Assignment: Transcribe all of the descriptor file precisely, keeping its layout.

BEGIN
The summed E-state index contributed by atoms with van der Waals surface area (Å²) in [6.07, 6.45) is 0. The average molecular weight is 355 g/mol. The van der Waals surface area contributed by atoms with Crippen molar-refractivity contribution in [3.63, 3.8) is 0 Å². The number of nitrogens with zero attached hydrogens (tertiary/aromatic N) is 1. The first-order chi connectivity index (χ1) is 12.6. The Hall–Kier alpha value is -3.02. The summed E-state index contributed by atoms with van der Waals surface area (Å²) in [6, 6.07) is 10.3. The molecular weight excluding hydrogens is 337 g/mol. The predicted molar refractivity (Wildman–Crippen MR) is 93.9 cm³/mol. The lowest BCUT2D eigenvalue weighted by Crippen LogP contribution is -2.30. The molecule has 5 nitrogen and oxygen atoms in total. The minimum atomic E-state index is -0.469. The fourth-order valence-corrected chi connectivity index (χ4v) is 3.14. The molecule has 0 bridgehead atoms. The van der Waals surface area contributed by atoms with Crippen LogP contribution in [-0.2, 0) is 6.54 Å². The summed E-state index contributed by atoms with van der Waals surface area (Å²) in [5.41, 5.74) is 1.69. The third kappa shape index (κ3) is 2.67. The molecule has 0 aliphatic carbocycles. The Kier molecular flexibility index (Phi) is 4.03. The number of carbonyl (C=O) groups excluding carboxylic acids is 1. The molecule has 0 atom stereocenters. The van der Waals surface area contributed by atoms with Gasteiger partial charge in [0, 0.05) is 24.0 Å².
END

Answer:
The summed E-state index contributed by atoms with van der Waals surface area (Å²) in [6.07, 6.45) is 0. The average molecular weight is 355 g/mol. The van der Waals surface area contributed by atoms with Crippen molar-refractivity contribution in [3.63, 3.8) is 0 Å². The number of nitrogens with zero attached hydrogens (tertiary/aromatic N) is 1. The first-order chi connectivity index (χ1) is 12.6. The Hall–Kier alpha value is -3.02. The summed E-state index contributed by atoms with van der Waals surface area (Å²) in [6, 6.07) is 10.3. The molecular weight excluding hydrogens is 337 g/mol. The predicted molar refractivity (Wildman–Crippen MR) is 93.9 cm³/mol. The lowest BCUT2D eigenvalue weighted by Crippen LogP contribution is -2.30. The molecule has 5 nitrogen and oxygen atoms in total. The minimum atomic E-state index is -0.469. The fourth-order valence-corrected chi connectivity index (χ4v) is 3.14. The molecule has 0 bridgehead atoms. The van der Waals surface area contributed by atoms with Crippen LogP contribution in [-0.2, 0) is 6.54 Å². The summed E-state index contributed by atoms with van der Waals surface area (Å²) in [5.41, 5.74) is 1.69. The third kappa shape index (κ3) is 2.67. The molecule has 0 aliphatic carbocycles. The Kier molecular flexibility index (Phi) is 4.03. The number of carbonyl (C=O) groups excluding carboxylic acids is 1. The molecule has 0 atom stereocenters. The van der Waals surface area contributed by atoms with Gasteiger partial charge in [0, 0.05) is 24.0 Å².